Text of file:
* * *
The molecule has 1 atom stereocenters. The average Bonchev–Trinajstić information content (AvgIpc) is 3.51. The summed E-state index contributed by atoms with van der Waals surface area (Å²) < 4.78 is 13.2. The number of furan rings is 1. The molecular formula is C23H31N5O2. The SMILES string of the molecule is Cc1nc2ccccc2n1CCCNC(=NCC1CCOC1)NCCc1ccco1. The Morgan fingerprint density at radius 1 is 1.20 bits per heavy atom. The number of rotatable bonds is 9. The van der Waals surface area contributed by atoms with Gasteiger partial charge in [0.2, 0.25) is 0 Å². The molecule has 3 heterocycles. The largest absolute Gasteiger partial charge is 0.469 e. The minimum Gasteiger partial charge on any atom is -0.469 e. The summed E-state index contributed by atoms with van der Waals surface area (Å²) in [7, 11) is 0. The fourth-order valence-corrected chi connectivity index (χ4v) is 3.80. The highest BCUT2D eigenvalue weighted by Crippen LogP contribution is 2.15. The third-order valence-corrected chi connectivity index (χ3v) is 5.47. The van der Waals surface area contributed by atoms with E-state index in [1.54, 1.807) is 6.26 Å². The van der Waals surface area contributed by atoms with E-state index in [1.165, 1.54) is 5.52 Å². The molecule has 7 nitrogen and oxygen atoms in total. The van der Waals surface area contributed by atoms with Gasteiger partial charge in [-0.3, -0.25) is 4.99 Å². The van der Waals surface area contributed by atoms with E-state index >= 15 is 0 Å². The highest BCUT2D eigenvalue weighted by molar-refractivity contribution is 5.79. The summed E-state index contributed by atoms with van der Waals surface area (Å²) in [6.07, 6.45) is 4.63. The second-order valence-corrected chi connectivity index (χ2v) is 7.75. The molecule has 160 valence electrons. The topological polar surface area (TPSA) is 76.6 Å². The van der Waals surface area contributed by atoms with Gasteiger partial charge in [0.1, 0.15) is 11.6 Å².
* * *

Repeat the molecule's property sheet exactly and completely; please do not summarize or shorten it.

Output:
The molecule has 1 atom stereocenters. The average Bonchev–Trinajstić information content (AvgIpc) is 3.51. The summed E-state index contributed by atoms with van der Waals surface area (Å²) < 4.78 is 13.2. The number of furan rings is 1. The molecular formula is C23H31N5O2. The SMILES string of the molecule is Cc1nc2ccccc2n1CCCNC(=NCC1CCOC1)NCCc1ccco1. The Morgan fingerprint density at radius 1 is 1.20 bits per heavy atom. The number of rotatable bonds is 9. The van der Waals surface area contributed by atoms with Gasteiger partial charge in [0.2, 0.25) is 0 Å². The molecule has 3 heterocycles. The largest absolute Gasteiger partial charge is 0.469 e. The minimum Gasteiger partial charge on any atom is -0.469 e. The summed E-state index contributed by atoms with van der Waals surface area (Å²) in [7, 11) is 0. The fourth-order valence-corrected chi connectivity index (χ4v) is 3.80. The highest BCUT2D eigenvalue weighted by Crippen LogP contribution is 2.15. The third-order valence-corrected chi connectivity index (χ3v) is 5.47. The van der Waals surface area contributed by atoms with E-state index in [1.54, 1.807) is 6.26 Å². The van der Waals surface area contributed by atoms with E-state index in [1.165, 1.54) is 5.52 Å². The molecule has 7 nitrogen and oxygen atoms in total. The van der Waals surface area contributed by atoms with Gasteiger partial charge in [-0.3, -0.25) is 4.99 Å². The van der Waals surface area contributed by atoms with E-state index >= 15 is 0 Å². The highest BCUT2D eigenvalue weighted by molar-refractivity contribution is 5.79. The summed E-state index contributed by atoms with van der Waals surface area (Å²) in [6.07, 6.45) is 4.63. The second-order valence-corrected chi connectivity index (χ2v) is 7.75. The molecule has 160 valence electrons. The topological polar surface area (TPSA) is 76.6 Å². The van der Waals surface area contributed by atoms with Gasteiger partial charge in [0.1, 0.15) is 11.6 Å².